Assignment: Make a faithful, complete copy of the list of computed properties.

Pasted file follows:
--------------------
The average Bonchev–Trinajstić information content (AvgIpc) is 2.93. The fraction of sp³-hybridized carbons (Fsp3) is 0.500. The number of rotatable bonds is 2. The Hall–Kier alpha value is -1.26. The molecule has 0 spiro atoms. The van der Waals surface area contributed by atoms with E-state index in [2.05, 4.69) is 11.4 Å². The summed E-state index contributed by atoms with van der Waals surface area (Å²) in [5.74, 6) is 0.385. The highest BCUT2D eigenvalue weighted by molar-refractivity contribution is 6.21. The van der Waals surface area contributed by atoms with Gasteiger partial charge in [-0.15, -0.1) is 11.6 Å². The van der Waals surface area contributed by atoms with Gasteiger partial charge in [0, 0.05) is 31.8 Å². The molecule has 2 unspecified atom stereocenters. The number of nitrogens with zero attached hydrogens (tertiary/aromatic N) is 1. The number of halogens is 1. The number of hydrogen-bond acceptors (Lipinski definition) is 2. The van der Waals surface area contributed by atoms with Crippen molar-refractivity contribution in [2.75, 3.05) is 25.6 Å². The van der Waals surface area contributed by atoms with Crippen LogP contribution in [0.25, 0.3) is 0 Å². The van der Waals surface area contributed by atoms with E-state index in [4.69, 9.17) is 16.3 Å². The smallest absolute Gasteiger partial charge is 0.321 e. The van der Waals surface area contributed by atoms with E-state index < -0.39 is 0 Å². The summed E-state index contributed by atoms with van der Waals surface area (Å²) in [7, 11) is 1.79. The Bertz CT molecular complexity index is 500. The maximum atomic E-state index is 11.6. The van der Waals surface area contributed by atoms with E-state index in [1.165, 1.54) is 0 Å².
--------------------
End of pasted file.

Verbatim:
The average Bonchev–Trinajstić information content (AvgIpc) is 2.93. The fraction of sp³-hybridized carbons (Fsp3) is 0.500. The number of rotatable bonds is 2. The Hall–Kier alpha value is -1.26. The molecule has 0 spiro atoms. The van der Waals surface area contributed by atoms with E-state index in [2.05, 4.69) is 11.4 Å². The summed E-state index contributed by atoms with van der Waals surface area (Å²) in [5.74, 6) is 0.385. The highest BCUT2D eigenvalue weighted by molar-refractivity contribution is 6.21. The van der Waals surface area contributed by atoms with Gasteiger partial charge in [-0.15, -0.1) is 11.6 Å². The van der Waals surface area contributed by atoms with Gasteiger partial charge in [0, 0.05) is 31.8 Å². The molecule has 2 unspecified atom stereocenters. The number of nitrogens with zero attached hydrogens (tertiary/aromatic N) is 1. The number of halogens is 1. The number of hydrogen-bond acceptors (Lipinski definition) is 2. The van der Waals surface area contributed by atoms with Crippen molar-refractivity contribution in [2.75, 3.05) is 25.6 Å². The van der Waals surface area contributed by atoms with Crippen LogP contribution in [0.25, 0.3) is 0 Å². The van der Waals surface area contributed by atoms with E-state index in [4.69, 9.17) is 16.3 Å². The smallest absolute Gasteiger partial charge is 0.321 e. The van der Waals surface area contributed by atoms with E-state index < -0.39 is 0 Å². The summed E-state index contributed by atoms with van der Waals surface area (Å²) in [7, 11) is 1.79. The Bertz CT molecular complexity index is 500. The maximum atomic E-state index is 11.6. The van der Waals surface area contributed by atoms with E-state index in [1.165, 1.54) is 0 Å².